It Starts At the Top: Ethics in Policing

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The person who holds a supervisory position in a police department holds so much power to influence the direction that the department goes in. An ethical leader will run an ethical department, and an unethical leader will run a department rife with corruption and misconduct. Unfortunately, the system is setup to reward and promote officers who are corrupt over ethical and principled officers. This idea is outlined and discussed by numerous theorists and academics, I experienced on the street as an officer in Lowell, Massachusetts working under the command of Ed Davis.

When I was a police officer, I saw so many recruits come in who were eager to do a good job, full of hope and excitement, and overflowing with visions for how they could contribute to the greater good. Unfortunately, more of them fell into the cesspool of corruption that existed in Lowell than those who did not. The problem didn’t just start with Ed Davis, although his leadership methodology certainly contributed. It didn’t end with him either, he has been gone from Lowell for several years now, but the legacy of corruption has continued.

When I worked in Lowell, command staff openly discussed the crimes they were committing, with no fear of retribution. Why? Because if you were one of the “royalty” members of the Lowell Police Department, then you were above the law. This was, in my opinion, a major factor in the rapid decline of the values and morals of some of the promising new recruits that came in while I worked there. Most people can only witness fellow officers committing crimes and getting away with it so many times before they become tempted to do so themselves.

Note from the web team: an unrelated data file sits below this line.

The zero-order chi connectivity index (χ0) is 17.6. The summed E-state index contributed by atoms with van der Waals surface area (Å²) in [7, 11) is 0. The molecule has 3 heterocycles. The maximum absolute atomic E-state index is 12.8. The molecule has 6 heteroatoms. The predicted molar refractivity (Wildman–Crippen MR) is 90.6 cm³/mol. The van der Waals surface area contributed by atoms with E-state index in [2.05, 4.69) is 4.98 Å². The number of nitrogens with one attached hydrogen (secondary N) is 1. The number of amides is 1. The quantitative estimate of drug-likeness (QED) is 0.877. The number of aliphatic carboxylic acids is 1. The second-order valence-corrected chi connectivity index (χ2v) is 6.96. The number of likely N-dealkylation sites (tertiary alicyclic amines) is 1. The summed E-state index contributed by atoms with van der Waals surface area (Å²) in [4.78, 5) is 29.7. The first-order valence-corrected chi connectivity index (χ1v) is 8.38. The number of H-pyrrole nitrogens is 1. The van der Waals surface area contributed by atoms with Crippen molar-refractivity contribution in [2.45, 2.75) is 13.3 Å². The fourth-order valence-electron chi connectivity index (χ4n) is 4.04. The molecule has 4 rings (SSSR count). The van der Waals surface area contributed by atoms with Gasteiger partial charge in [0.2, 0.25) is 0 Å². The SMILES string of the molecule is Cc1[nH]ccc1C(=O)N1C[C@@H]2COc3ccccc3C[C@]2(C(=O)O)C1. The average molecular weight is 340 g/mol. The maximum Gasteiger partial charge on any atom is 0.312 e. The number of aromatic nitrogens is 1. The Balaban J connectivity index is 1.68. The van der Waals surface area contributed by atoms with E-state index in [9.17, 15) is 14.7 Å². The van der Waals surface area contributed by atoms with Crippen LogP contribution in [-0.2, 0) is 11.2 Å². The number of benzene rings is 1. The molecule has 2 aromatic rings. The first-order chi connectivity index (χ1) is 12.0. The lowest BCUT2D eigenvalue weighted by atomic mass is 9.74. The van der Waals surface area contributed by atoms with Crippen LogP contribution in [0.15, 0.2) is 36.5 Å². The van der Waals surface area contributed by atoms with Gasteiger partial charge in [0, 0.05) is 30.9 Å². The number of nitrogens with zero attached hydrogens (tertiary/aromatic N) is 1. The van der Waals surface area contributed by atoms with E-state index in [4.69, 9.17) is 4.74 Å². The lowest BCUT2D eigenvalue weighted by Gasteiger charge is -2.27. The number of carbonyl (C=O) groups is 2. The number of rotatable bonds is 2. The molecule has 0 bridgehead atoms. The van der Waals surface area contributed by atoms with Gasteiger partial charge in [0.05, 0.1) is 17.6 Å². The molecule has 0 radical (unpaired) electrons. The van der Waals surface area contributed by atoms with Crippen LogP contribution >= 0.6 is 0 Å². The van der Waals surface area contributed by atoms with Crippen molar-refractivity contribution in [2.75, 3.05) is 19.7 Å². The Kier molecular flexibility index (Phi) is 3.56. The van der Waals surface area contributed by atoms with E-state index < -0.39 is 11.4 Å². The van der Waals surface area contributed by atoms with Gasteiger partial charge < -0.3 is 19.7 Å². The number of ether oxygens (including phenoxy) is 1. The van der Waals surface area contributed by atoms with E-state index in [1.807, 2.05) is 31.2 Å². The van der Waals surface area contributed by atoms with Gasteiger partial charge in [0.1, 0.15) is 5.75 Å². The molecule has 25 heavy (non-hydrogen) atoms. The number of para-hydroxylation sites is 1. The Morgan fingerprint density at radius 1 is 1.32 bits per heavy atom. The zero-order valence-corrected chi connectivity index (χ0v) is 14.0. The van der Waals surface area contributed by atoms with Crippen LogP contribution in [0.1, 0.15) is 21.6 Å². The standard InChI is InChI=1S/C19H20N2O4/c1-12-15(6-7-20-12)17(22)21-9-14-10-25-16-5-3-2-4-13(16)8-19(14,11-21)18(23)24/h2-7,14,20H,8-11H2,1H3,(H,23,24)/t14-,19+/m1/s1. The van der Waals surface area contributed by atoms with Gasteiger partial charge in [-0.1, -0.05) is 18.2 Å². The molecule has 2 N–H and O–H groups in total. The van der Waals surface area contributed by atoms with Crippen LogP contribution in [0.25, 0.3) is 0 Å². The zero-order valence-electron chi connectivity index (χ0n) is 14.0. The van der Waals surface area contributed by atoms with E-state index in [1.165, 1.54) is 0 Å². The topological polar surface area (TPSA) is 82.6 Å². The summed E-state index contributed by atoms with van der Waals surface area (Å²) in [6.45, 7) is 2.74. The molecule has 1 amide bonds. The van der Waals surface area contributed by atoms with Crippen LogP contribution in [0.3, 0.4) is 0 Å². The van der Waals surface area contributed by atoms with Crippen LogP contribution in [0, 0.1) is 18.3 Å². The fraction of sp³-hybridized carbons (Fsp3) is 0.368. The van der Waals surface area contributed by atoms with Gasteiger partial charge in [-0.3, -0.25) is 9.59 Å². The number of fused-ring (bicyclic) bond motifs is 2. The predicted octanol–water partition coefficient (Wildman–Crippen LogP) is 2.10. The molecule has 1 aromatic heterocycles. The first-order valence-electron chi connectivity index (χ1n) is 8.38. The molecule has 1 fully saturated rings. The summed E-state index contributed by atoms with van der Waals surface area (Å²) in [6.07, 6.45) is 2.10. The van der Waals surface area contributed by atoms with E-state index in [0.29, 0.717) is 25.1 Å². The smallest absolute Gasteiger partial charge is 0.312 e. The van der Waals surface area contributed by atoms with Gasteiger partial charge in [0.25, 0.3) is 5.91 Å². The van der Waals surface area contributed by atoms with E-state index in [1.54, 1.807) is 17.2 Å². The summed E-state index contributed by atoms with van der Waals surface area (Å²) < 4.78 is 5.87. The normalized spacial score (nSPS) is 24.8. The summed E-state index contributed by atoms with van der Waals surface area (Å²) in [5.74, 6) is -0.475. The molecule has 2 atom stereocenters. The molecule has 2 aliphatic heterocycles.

The “royalty” class of officers in Lowell was made up of officers who were somehow connected; men and women who had friends and family in high ranking positions in a local police department or city government. They were not necessarily skilled officers, and they entered the police force knowing that they would rise in the ranks quickly, with minimal effort.

This is why the cycle of promoting officers who are connected, or from “police families” needs to stop. Until the men and women in supervisory positions are there because they are the most qualified and ethical person for the job, police forces across the United States will continue to be plagued by stories of corruption. This degrades public trust in the police and makes it harder for ethical cops to do their job. It’s a vicious cycle, actually, that ultimately turns ethical officers into unethical ones over time which then leads to more temptation for officers who enter the role with good intentions.

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